Fit-for-work tests will be scrapped as part of a major disability work assessment overhaul planned by the Government.
Announcing the reforms during the Spring Budget last week, Chancellor Jeremy Hunt said they were ‘the biggest changes to our welfare system in a decade’.
A Health and Disability White Paper said that with more than a million job vacancies and a rise in remote working, there are new opportunities for those who have been out of work because of disability or long-term ill health.
The White Paper calls for the scrapping of work capability assessments because they encourage people from seeing themselves as unable to work and put people off seeking employment support for fear of losing benefits.
Instead ‘we will ensure that those who are able to can progress in or towards work, without the worry of being reassessed and losing their benefits’, the proposals say.
In the future there will be only one health and disability assessment for those claiming Personal Independent Payments (PIP).
A new Universal Credit ‘health element’ will be awarded to claimants of PIP, ‘ensuring there is a safety net in place for the most vulnerable’, the white paper says.
And the PIP service will be improved to simplify data collection processes and gather data electronically where possible, the White Paper said.
The data collected will be of various forms, from basic identity information to details from GPs as well as information from the person themselves on how their condition affects them.
Work is also being done to explore accessing relevant NHS medical information, with appropriate consent.
‘We are working with NHS Digital to see what opportunities there are to share information between DWP, hospital and GP IT systems to provide more standardised information earlier in the assessment process,’ the Government said.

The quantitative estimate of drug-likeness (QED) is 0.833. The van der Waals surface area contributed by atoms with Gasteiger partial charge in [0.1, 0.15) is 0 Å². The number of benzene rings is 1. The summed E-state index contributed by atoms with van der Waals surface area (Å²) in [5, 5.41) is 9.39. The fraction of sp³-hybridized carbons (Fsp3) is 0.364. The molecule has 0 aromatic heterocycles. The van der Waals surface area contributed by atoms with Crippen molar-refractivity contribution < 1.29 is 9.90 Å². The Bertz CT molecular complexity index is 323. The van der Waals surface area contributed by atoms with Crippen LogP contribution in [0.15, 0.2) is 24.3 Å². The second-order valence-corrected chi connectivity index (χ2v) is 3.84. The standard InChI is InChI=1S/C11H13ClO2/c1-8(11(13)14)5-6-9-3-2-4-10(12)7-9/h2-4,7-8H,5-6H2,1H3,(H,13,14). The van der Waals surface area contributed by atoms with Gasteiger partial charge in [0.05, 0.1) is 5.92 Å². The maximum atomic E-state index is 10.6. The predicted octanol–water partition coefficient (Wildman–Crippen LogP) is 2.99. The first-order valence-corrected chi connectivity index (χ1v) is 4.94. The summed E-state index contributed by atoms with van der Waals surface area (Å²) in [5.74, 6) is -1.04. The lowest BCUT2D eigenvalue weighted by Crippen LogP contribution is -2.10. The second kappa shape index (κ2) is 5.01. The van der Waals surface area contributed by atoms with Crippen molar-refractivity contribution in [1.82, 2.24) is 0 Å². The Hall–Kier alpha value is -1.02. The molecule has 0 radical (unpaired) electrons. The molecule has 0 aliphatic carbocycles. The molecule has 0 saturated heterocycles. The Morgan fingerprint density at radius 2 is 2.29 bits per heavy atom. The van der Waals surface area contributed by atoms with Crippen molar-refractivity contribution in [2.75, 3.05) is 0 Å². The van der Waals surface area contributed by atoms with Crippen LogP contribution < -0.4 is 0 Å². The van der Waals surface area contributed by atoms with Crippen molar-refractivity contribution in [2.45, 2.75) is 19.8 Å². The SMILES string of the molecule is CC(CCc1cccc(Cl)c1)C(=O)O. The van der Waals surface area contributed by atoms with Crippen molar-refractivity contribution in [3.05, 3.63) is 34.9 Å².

Other plans include:
- More support from work coaches to support those with health conditions receiving universal credit
- An extended Work and Health Programme to September 2024 to provide more specialist employment support to disabled people and disadvantaged groups
- Provision of Employment Advisers in all NHS Talking Therapies services in England, with full roll-out by 1 April 2024.
The White Paper said it would also continue to work with healthcare professionals around who can issue fit notes so advice on staying in or returning to work is provided quickly.
However, the Institute for Fiscal Studies warned that some people claiming incapacity benefits could lose hundreds of pounds a month under the plans.
It could impact those with short-term or fluctuating illnesses who do not claim PIP or incur additional living costs, they said.
Dr Paul Evans, chair of Gateshead and South Tyneside LMC, said on the face of it the proposals seem fair if the aim is simply to confirm that what the patient says they have is what they have.
‘They ask us this already, and it is a waste of our time. However, I have doubts about whether this is the sole intent.’
Disability charities broadly welcomed the scrapping of the work capability assessment but said questions remained about how the proposals would be implemented.
James Taylor, chief executive of Scope said: ‘We know that you can’t sanction disabled people into work, and it’s reassuring that the Universal Support scheme will be voluntary.’
But he added: ‘The Government has got a mountain to climb to win back the trust of disabled people.’